Just a shift of gears here as we wind down the early fall sports and move into winter sports. Yes, the thought of it getting cold may make some cringe, but if you are like, I LOVE the cold weather for running. There are debates out there concerning should your kids focus on one sport or try multiple sports. You as parents should make that ultimate decision based on your kid’s needs, but here are some thoughts on sports specialization. The following is a conversation between a colleague and a well-known sports science researcher.
Can you give us an overview of the debate over kids specializing in one sport versus participating in multiple sports?
I’m not sure that it is so much of a debate, or just the general direction that youth sports are headed. Each sport throughout the year continues to expand both their season (ex: Winter Basketball) and also expand the amount of seasons where they are holding formal practices, training, games, tournaments, etc. One could say that this is the “Business of Youth Sports” but having been in this space before through my involvement in the lacrosse world, there is a way to offer a highly valued development environment for a given sport, without compromising the fact that Multi-Sport participation is hands down the best option for kids in the short and long term. Sport specialization has been proven time and time again to increase burn-out, increase injuries as well as a big thing being discussed more and more, lead to decreased physical activity levels later in life.
What are the physical benefits of multi-sport participation for student athletes?
- More opportunity to choose a sport that best fits them
- Improved movement skills that can carry over and even enhance movement patterns found in other sports
- Increased physical literacy making it easier to pick up new sports and activities
- It is now being suggested that this leads to youth turning into adults who are more likely to be active throughout the lifetime
- Increased opportunity to reach elite levels of sport
- Less likely to experience an overuse injury
What about social or mental benefits?
- Ability to be coached by a variety of different adults
- Ability to play on a team with a variety of different peers
- Ability to learn intangibles through a wide variety of sport situations and challenges
- Ability to learn skill and scheme in a wide variety of sporting environments
- Less likely to experience mental fatigue or burn-out
Is it possible for multi-sport student athletes to compete on the field with other kids who have specialized in one sport and dedicated all their efforts in that one area?
Yes. Research would show that the ceiling for athletes who specialize in a single sport is lower than an athlete who has participated in multiple sports. In the end, the multi-sport athlete will reach a higher level of play. Choosing to specialize is choosing short term success (ex: middle school stardom) over achieving the elite levels of sport (ex: 30 of 32 NFL players were multi-sport high school athletes). The athlete who has a pyramid with the biggest base of movement competency and physical literacy wins, as sport skill will eventually be layered on top of that. The base of that pyramid is a mix of genetics and environment, environment being multi-sport participation.
What activities do you recommend kids get involved in?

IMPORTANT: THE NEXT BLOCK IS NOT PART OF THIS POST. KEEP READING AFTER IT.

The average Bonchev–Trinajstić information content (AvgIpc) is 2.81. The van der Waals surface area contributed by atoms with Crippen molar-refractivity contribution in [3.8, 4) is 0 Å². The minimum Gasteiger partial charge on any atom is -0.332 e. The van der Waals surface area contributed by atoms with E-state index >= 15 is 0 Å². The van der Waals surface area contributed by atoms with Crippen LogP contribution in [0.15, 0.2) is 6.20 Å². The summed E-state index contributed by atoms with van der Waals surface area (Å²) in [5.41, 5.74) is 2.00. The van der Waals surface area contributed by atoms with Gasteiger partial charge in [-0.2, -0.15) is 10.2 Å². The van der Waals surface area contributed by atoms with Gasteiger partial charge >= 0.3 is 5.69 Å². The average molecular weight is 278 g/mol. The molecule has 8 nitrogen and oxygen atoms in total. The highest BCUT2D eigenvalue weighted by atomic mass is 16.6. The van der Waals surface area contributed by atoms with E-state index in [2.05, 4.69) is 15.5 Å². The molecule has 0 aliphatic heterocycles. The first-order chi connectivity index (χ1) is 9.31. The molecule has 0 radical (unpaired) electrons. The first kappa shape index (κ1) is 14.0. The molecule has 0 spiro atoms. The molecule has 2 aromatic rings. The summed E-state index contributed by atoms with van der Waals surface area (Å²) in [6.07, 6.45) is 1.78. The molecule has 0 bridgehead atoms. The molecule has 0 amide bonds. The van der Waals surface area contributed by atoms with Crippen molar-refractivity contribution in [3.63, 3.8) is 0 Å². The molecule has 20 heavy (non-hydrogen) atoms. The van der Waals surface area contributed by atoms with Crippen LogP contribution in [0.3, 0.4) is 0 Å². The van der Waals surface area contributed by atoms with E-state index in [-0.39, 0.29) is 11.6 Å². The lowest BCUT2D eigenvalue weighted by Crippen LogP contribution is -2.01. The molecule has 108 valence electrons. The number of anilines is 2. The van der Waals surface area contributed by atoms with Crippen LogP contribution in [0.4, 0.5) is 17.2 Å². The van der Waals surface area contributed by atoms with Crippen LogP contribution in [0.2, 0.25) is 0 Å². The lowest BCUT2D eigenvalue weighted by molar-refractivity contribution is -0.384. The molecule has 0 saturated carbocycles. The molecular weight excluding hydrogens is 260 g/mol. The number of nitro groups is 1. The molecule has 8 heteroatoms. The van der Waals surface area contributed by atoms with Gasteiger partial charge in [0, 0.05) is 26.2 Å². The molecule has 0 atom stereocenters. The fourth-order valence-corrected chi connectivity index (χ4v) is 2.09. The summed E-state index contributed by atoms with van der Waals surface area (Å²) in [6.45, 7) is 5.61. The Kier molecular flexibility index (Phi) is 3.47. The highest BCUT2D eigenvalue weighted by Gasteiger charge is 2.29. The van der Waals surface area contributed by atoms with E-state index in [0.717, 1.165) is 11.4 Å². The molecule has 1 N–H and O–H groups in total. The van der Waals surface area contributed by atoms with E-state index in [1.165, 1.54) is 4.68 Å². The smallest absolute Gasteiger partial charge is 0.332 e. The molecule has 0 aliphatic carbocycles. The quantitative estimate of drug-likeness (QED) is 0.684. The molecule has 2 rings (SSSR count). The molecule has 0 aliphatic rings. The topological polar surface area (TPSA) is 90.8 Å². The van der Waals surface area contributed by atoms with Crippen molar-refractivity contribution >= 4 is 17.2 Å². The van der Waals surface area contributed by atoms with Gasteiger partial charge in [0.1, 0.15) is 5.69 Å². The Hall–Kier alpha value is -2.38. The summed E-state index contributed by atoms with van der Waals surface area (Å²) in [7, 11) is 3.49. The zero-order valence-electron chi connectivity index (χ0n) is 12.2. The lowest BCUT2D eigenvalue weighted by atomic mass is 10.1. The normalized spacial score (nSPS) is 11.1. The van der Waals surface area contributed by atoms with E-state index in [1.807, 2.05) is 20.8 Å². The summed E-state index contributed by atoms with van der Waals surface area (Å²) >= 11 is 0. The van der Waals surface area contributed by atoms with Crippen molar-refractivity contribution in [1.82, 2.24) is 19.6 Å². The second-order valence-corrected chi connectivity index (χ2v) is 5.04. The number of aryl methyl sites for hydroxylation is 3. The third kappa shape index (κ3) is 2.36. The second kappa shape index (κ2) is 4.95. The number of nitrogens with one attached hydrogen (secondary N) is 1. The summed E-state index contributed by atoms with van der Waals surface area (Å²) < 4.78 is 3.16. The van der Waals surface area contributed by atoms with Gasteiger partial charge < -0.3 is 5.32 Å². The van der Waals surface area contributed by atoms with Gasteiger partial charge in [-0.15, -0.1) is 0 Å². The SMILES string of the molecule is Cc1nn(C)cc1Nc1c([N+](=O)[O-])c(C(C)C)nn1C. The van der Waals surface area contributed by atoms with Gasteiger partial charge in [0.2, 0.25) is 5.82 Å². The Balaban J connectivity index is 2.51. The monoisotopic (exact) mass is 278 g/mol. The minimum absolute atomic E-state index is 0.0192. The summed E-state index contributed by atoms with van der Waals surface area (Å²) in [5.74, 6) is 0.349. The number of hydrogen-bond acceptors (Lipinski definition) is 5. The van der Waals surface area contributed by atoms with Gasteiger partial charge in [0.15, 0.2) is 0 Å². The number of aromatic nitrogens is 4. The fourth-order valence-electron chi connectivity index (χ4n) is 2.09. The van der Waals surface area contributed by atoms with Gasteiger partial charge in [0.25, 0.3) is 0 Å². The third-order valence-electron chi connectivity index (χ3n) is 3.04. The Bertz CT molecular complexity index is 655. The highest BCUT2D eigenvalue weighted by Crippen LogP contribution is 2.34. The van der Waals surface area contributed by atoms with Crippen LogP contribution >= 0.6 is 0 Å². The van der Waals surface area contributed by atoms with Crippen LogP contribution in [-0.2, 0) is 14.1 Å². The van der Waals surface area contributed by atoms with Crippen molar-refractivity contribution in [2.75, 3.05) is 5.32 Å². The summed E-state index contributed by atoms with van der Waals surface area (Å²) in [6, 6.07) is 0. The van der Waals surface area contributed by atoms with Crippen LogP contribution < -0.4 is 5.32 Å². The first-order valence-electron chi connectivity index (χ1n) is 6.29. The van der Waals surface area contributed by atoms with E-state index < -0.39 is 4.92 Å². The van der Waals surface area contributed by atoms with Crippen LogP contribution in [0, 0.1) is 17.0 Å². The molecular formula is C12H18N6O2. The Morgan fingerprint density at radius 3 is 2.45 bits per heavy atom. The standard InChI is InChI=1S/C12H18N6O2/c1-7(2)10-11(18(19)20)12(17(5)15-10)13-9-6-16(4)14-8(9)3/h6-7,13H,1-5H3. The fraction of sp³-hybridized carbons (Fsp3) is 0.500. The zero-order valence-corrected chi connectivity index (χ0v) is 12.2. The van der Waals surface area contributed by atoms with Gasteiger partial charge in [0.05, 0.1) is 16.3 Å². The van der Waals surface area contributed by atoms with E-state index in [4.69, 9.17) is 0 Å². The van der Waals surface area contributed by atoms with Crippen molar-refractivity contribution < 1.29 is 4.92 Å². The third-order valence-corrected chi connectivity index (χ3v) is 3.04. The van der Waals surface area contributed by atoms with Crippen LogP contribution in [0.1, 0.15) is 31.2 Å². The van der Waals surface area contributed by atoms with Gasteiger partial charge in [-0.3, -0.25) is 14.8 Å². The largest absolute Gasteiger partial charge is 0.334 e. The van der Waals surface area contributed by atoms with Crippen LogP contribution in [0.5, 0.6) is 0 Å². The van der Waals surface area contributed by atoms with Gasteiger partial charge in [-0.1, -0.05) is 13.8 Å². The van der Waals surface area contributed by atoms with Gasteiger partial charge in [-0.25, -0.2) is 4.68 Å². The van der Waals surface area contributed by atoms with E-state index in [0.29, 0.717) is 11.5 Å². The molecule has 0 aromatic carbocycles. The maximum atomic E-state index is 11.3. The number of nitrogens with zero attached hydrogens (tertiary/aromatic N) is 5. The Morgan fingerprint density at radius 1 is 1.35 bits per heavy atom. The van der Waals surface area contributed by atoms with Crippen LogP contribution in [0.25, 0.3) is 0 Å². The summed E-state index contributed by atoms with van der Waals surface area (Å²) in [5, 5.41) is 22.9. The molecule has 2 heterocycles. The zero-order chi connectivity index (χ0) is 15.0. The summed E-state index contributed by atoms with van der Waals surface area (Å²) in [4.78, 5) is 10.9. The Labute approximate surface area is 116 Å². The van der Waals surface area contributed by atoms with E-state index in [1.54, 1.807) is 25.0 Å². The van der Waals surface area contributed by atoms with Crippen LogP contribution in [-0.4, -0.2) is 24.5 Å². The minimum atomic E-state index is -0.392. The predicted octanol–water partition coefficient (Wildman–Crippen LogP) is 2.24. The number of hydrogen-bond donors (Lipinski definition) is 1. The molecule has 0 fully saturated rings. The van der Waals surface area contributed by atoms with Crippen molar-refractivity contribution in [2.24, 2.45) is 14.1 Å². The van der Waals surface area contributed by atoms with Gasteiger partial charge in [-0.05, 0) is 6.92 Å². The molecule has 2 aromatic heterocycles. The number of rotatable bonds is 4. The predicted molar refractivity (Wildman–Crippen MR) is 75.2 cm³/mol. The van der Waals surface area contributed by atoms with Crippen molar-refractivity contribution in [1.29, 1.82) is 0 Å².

Everything. I highly encourage “Sport Sampling” prior to Peak Height Velocity (PHV). Not only will the athletes be more likely to find a sport/activity that they like and can be successful in, but it will give them a great chance at picking a sport that they can potentially be elite at one day. Then, once their formal sports career is over, this sampling will benefit them in that they can now go on to be an adult who can participate in a wide variety of activities because they have a high level of movement competency and physical literacy. At the end of the day, creating an active adult is and should be the most important component of WHY when it comes to multi-sport participation. They can jump into just about anything as adults and perform at a baseline level in addition to the fact that physical activity itself has been a part of their culture that they have enjoyed throughout their younger years.
Some of the more common injuries I see to athletes 17 and younger are due to the athlete focusing on one sport only. The repetitiveness of the single sports takes a toll on the child or teenager. As mentioned above, the increased risk of burnout can also lead to sloppy play and a lack of focus. This lack of focus can lead to injury. I especially see this with runners who participate in XC, winter track and spring track. By the time they reach spring track, the repetitive injuries of running have set in and the athlete never reaches their full potential in outdoor track and field. My suggestion, when in high school years, is to gauge the athlete’s talent to determine a proper sport participation. If the athlete has talent in endurance such as XC, then maybe the athlete should elect to improve strength, flexibility and mobility of their body during the winter. This would then allow them to perform at a high level in the spring. If the athlete has a talent for speed, maybe cross county (XC) is not the best choice since it doesn’t translate to more speed. That athlete should focus their strength and conditioning during the late summer and fall preparing for indoor and outdoor track season.
In conclusion, research shows that the well-rounded athlete tends to be the most successful in more ways than one. A solid strength and conditioning program coupled with proper periodization of training can lead to better performance and less trips to the doctor’s office.
All the best,
Dr. Derek Gearhart